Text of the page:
Skip to main content

Full text of "The Cambridge Natural History"

See other formats



stripes, and between them lie in  many cases  shadow-stripes  of a
faint brown.

All these animals, and the Quagga too, are absolutely
confined to Africa. Mr. B. Cmwshay,1 in describing what he
considered to be a new variety, remarked upon the curiosity of
JE. burchelli. ff They remain out in the sun on the plains all day
long, not retiring into covert at all. They are then an intoler-
able nuisance to any one in pursuit of other game; indeed this
may be said of them at all times. If once they notice you, they

FIG. 127.—Harebell's Zebra.     JSgytus %urcMm.    x-jfo.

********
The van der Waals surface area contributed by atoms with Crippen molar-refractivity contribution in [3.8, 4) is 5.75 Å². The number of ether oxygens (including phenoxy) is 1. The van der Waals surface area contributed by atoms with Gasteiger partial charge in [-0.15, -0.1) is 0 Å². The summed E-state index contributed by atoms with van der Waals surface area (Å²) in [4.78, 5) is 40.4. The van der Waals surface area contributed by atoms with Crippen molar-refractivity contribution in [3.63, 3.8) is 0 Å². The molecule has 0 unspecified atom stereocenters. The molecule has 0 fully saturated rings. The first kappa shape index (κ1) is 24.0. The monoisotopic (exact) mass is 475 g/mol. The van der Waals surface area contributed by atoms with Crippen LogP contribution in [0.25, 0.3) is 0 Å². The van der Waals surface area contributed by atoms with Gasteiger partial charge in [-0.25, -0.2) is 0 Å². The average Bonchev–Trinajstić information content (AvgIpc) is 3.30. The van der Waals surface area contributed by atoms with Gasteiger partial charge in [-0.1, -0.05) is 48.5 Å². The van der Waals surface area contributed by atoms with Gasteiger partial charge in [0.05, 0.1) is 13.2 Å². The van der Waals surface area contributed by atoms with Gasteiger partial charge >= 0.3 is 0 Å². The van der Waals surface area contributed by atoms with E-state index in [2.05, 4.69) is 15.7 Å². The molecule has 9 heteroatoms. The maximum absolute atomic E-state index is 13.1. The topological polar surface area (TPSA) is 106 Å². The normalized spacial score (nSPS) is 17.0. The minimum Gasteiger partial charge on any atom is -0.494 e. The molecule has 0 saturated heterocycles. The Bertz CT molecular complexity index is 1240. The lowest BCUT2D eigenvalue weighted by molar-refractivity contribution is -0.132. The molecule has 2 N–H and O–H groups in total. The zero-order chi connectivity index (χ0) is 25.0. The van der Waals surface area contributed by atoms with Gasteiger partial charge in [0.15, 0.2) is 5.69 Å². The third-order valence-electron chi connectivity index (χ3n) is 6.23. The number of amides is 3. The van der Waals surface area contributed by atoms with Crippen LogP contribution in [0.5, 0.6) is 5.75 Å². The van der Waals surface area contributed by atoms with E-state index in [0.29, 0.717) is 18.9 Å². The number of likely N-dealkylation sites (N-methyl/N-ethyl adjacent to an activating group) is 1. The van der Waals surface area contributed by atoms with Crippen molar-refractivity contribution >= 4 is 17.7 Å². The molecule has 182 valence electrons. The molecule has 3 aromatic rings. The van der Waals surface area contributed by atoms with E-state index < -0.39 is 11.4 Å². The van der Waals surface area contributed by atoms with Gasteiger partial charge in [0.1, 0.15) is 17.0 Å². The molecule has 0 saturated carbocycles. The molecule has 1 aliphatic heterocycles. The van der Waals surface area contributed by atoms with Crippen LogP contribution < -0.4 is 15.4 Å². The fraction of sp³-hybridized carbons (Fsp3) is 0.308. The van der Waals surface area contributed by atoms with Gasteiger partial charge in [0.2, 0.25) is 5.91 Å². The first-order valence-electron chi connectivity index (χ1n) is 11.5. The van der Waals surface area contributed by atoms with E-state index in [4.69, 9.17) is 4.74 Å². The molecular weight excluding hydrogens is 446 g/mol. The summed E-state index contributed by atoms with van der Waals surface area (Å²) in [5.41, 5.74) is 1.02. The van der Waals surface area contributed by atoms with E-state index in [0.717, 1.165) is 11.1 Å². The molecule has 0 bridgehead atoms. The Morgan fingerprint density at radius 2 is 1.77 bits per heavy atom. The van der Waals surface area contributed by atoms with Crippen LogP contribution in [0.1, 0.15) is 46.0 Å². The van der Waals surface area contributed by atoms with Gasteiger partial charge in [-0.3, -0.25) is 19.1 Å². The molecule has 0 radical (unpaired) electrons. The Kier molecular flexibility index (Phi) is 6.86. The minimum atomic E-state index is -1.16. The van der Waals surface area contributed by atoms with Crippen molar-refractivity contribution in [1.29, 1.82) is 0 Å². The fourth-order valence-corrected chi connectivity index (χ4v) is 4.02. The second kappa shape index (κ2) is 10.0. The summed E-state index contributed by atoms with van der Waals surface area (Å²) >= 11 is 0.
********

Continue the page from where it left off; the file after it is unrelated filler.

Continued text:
draw in and mob you in their curiosity—only, however, when
one takes no interest in them, for when they fancy they axe the
object of the intruder's attention, no animals are more watchful
and cunning in safeguarding themselves. If only their curiosity
were manifested in silence it would not so much matter, but it
vents Itself in snorts and thundering stampedes, which puts every
beast within earshot on the gwi wive"
Whether Burchell's Zebra2 can be further subdivided into
species or sub-species appears to be doubtful. Dr. Matschie
considers that JSgw&B boehmi may be regarded as a valid form,
and in addition to this two sub-species, M. fturchelli g?ran£i and
1 JVoc. Zool. Sac. 1895, p. 688.
8 See Fooock, Ann. JVofc Sist* (6) xx. 1897, p. 33.